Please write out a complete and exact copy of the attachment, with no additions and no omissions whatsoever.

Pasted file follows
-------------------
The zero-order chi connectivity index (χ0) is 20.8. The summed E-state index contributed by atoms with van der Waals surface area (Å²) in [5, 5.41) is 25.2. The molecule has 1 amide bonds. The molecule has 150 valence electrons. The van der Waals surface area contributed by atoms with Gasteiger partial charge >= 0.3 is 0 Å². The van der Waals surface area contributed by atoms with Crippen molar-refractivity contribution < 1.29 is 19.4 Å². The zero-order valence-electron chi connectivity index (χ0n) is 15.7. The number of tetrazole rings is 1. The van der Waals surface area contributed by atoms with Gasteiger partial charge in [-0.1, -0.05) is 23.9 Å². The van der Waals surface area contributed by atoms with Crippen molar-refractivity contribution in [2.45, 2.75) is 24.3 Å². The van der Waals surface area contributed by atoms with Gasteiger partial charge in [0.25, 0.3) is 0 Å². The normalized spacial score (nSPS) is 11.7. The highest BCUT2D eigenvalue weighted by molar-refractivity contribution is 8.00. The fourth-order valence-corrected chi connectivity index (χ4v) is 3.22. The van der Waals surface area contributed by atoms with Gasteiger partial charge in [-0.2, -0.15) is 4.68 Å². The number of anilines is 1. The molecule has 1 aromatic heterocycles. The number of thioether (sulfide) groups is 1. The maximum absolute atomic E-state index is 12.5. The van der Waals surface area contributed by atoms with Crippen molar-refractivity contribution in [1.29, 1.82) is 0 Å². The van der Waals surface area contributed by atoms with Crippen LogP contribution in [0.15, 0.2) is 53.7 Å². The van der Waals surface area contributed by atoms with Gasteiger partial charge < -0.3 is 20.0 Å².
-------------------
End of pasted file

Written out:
The zero-order chi connectivity index (χ0) is 20.8. The summed E-state index contributed by atoms with van der Waals surface area (Å²) in [5, 5.41) is 25.2. The molecule has 1 amide bonds. The molecule has 150 valence electrons. The van der Waals surface area contributed by atoms with Gasteiger partial charge >= 0.3 is 0 Å². The van der Waals surface area contributed by atoms with Crippen molar-refractivity contribution < 1.29 is 19.4 Å². The zero-order valence-electron chi connectivity index (χ0n) is 15.7. The number of tetrazole rings is 1. The van der Waals surface area contributed by atoms with Gasteiger partial charge in [-0.1, -0.05) is 23.9 Å². The van der Waals surface area contributed by atoms with Crippen molar-refractivity contribution in [2.45, 2.75) is 24.3 Å². The van der Waals surface area contributed by atoms with Gasteiger partial charge in [0.25, 0.3) is 0 Å². The normalized spacial score (nSPS) is 11.7. The highest BCUT2D eigenvalue weighted by molar-refractivity contribution is 8.00. The fourth-order valence-corrected chi connectivity index (χ4v) is 3.22. The van der Waals surface area contributed by atoms with Gasteiger partial charge in [-0.2, -0.15) is 4.68 Å². The number of anilines is 1. The molecule has 1 aromatic heterocycles. The number of thioether (sulfide) groups is 1. The maximum absolute atomic E-state index is 12.5. The van der Waals surface area contributed by atoms with Crippen molar-refractivity contribution in [1.29, 1.82) is 0 Å². The van der Waals surface area contributed by atoms with Crippen LogP contribution in [0.15, 0.2) is 53.7 Å². The van der Waals surface area contributed by atoms with Gasteiger partial charge < -0.3 is 20.0 Å².